A large ruminant animal of the deer family, found in Canada and the northern United States.
(StwGbt: t. 189; l. 154'8"; b. 32'2"; dr. 5'; s. 6 k.; a. 6 24‑pdrs.)
Moose, a wooden sternwheel steam gunboat built at Cincinnati, Ohio, in 1863 as Florence Miller II, was purchased at Cincinnati 20 May 1863, and commissioned immediately, Comdr. LeRoy Fitch in command.
Assigned to the Mississippi Squadron, the new gunboat departed Cincinnati 2 July 1863 to patrol the Ohio River from Louisville, Ky., upstream. Morganís Raiders had captured Union ships John T. McComb and Alice Dean 7 July; Moose and Victory responded to the Confederate threat, arriving Brandenburg, Ky., 9 July. Moose caught up with a guerrilla band at Twelve Mile Island 11 July; of the 1,500 Confederate troops trying to reinforce Morganís party, 45 crossed the Ohio, 39 were held on the island and taken prisoner, some were drowned, and the rest driven back.
On 19 July, Moose and Allegheny Belle shelled Confederates on Buffington Island, and captured abandoned artillery. Continuing to patrol the Ohio, Cumberland, and Tennessee Rivers during the summer, Moose had convoy duty on the Cumberland in October, and joined Fairplay, Springfield, Silver Lake, and Victory 8 November in defeating Confederate guerrillas attempting to cross the Ohio. Returning from Harpeth Shoals and escorting 10 transports to Nashville, Moose lay below Dover 9 November planning the destruction of a guerrilla camp near Palmyra, a mission carried out with Victory in December.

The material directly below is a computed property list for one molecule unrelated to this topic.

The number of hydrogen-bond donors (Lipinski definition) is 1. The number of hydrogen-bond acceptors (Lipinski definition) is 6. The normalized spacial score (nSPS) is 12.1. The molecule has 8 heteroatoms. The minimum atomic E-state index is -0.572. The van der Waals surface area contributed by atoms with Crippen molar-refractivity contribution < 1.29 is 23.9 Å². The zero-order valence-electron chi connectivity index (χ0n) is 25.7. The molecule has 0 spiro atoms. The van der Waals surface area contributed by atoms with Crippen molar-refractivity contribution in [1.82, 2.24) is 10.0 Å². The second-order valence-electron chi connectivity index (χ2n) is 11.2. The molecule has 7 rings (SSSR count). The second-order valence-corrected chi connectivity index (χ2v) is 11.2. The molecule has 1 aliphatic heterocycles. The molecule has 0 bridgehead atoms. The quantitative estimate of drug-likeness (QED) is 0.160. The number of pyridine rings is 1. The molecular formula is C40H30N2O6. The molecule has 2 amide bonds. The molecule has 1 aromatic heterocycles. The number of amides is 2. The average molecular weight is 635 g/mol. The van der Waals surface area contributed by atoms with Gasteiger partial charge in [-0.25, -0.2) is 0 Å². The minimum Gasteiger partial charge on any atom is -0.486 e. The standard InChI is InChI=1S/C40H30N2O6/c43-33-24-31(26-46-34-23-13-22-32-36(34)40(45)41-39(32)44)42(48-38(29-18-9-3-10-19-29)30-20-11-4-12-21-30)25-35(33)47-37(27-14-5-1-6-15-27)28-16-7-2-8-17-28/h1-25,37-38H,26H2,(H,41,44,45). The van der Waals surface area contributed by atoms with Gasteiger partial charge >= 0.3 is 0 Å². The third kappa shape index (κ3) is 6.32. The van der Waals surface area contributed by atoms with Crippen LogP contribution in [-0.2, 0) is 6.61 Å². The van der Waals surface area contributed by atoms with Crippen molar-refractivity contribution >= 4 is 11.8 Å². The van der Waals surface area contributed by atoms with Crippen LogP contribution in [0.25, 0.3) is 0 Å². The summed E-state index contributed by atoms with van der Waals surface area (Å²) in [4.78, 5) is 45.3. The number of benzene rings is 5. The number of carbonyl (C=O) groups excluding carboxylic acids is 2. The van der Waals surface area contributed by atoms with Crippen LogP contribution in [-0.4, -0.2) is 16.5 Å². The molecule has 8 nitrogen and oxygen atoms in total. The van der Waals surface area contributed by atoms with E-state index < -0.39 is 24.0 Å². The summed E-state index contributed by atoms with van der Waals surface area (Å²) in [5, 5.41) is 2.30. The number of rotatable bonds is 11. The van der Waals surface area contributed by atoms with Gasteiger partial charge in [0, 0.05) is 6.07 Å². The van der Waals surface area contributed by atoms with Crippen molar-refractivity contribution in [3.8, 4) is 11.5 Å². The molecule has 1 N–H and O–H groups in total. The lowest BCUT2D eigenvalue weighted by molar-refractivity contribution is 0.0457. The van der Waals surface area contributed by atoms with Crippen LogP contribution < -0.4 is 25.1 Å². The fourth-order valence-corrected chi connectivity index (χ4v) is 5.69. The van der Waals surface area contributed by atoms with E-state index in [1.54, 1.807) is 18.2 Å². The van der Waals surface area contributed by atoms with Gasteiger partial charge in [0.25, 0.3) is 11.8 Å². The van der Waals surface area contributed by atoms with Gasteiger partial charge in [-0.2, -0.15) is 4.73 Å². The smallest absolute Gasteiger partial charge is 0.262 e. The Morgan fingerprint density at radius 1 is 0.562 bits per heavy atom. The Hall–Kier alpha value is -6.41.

She continued river patrols, reporting on construction of ships in the Tennessee, and in April 1864 with Hastings and Fairy broke up a Confederate attack on Columbus, Ky. On the 16th, the Confederates attacked Fort Pillow, annihilating its 500 defenders; Moose, Brilliant, and Hastings were sent there to clean up. On the 29th, Moose scouted the river to Hickman, Ky., bringing away Unionists while skirmishing to keep guerrillas away from the river.
From May through December, Moose patrolled from Nashville to halt smuggling and control guerrilla movements. Typical operations included shelling and scattering a group of 40 cavalry at the crossing of the Memphis and Clarksville Railroads near Johnsonville 5 November, and shelling a large southern encampment above Turkey Island the same month. On 3 and 4 December, she fought field batteries at Bellís Hills, Tenn., silencing the guns and recapturing three transports. She returned to Nashville, but hit another battery, the 15th, capturing the guns. She joined Neosho 17 December to escort transports compelled to return to Nashville by a strong southern force.
Moose made a surprise attack on guerillas crossing the the Cumberland at Eddyville, Ind., 30 April 1865, completely dispersing and demoralizing the party. Moose then returned to the Ohio and was ordered to Jefferson Barracks, Mo., 2 July to discharge stores. She decommissioned at Mound City 12 April 1865 and was sold at public auction to D. White 17 August 1865. Redocumented as Little Rock 9 October 1865, she operated on the rivers until destroyed by fire at Clarendon, Ark., 23 December 1867.